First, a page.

Skills will find you jobs

What does it take to be a technician? Has the youth tapped the potential the sector holds as the Sultanate moves on to diversification of the economy with manufacturing industry promised to be one of the major pillars in the economic diversification?

Technicians are an important section of the workforce, explains Wail al Harrasi, a motivational speaker and entrepreneur, “We need more of those people and we need to upskill and qualify them to take on the jobs that are currently available and filled by non-Omanis as well as take up new emerging jobs.” According to him, there are emerging jobs that the economy needs urgently — in manufacturing, services and other areas. There is a need for technicians ensuring that they are qualified, competent and strong.

“I do not think we have lack of jobs, I think we have wrong distribution of jobs. We have over a million people from outside Oman working here and that means they have found jobs here. If there is something for them indeed there is something for Omanis too,” he said. He believes that Omanis do want to work in those positions; but believes there are other challenges that are inhibiting them from working in the sector.

One of the challenges is the cultural gap.

“There is a cultural gap in many private sector companies. People get frustrated because of the cultural gap between people who are already in the organisation and the newcomers. Expectations are mismatched between the young Omanis and people who are already there. We need an on boarding for both the parties. We need to educate people on cultural diversity and cultural engagement and how to deal with people from other cultures,” Al Harrasi pointed out.

He cited an example of an Omani working in Europe, “I would want to understand how the culture shaped the youth of the land. I would not expect them to be as the youngsters from Oman. I would not expect to motivate them using our teachings. I would need to use their cultural tools. This is how we can build bridges. When we understand this we will stop complaining about the youth.” The problem, the motivational speaker said, is because we have stopped listening.

“We need to start listening to the youth,” he stressed. The fact is more and more youth are going to join the job market. And they are millennials too. Al Harrasi explained that there is a need to stop looking at the behaviours and stop judging. Instead of judging we need to communicate. It is not individuals, instead it is a generation. We need to understand what makes a generation behave in a certain way.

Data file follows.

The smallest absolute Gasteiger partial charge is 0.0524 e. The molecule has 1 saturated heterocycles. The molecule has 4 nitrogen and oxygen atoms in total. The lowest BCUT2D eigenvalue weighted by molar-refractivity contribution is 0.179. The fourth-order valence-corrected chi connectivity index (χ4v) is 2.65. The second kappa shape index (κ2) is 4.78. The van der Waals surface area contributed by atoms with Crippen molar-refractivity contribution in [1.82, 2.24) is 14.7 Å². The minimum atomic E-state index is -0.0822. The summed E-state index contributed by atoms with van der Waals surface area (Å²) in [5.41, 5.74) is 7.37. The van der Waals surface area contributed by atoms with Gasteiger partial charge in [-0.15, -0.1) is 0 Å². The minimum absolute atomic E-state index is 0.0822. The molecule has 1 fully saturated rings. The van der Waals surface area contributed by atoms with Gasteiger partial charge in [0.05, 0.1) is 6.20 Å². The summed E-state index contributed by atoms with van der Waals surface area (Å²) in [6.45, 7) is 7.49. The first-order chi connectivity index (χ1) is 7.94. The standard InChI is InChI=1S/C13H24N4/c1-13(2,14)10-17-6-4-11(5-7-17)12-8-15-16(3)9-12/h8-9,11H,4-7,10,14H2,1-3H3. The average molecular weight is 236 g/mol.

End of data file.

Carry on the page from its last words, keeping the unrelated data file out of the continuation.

“This particular generation whetherthey live in Oman, India orthe US behavesthe sameway. Sowe need to understand why they do so.The drivers are social conditioning and technological condition is evolving. Even 10 years ago if wewanted to buy something we explored the market place and shops and even took several daysto find what youwant. Todaywhenwe wantsomething we go toAmazon, find and buy in lessthan a minute and get it delivered. Sowhen I was conditioned towait in the past, now I am conditioned to get thingsreally fast. In otherwords, I am not being impatient, instead I am being realistic asit is actually happening,” he noted. While partly the representatives of the job market have to do, there are steps youthwould have to do in orderto bridge the cultural gap said,Al Harrasi.

PEOPLE’S OPINION

“Another aspect is in our generation we did not bother much with other people’s opinion about us, but in today’s world whatever I post in twitter or facebook I expect a ‘like’ or a ‘share’. I want to be accepted, appreciated and liked. That is how we are conditioned today. Praise a technician when he does a good job. Give him the like and the share.” Al Harrasi explained that a technician today needs about 48 per cent manual skills which are expected to come down to 35 per cent once automation increases and artificial intelligence takes over.

With the onset of artificial intelligence taking over many jobs, technicians would be a part of the workforce that could retain the jobs, except may be a shift in skills and training. It is not as bleak as some of the studies show. “The way a technician does his job would be completely different. We can see that even today. Let us say 10 years ago you had a problem with your car, what the mechanic would do is open the bonnet.

If you have the same problem today and you take the car to the mechanic, number one he will not open the bonnet and he will not bring a spanner. Instead, he would bring in a computer, plug it into the car and fix the problem using the car’s software and you can go home in 20 minutes. It is the same mechanic, but the way he is working became completely different and we need to upgrade him with ICT skills to do his job.” The future is full of potential for technicians who actually turn out to be the best innovators.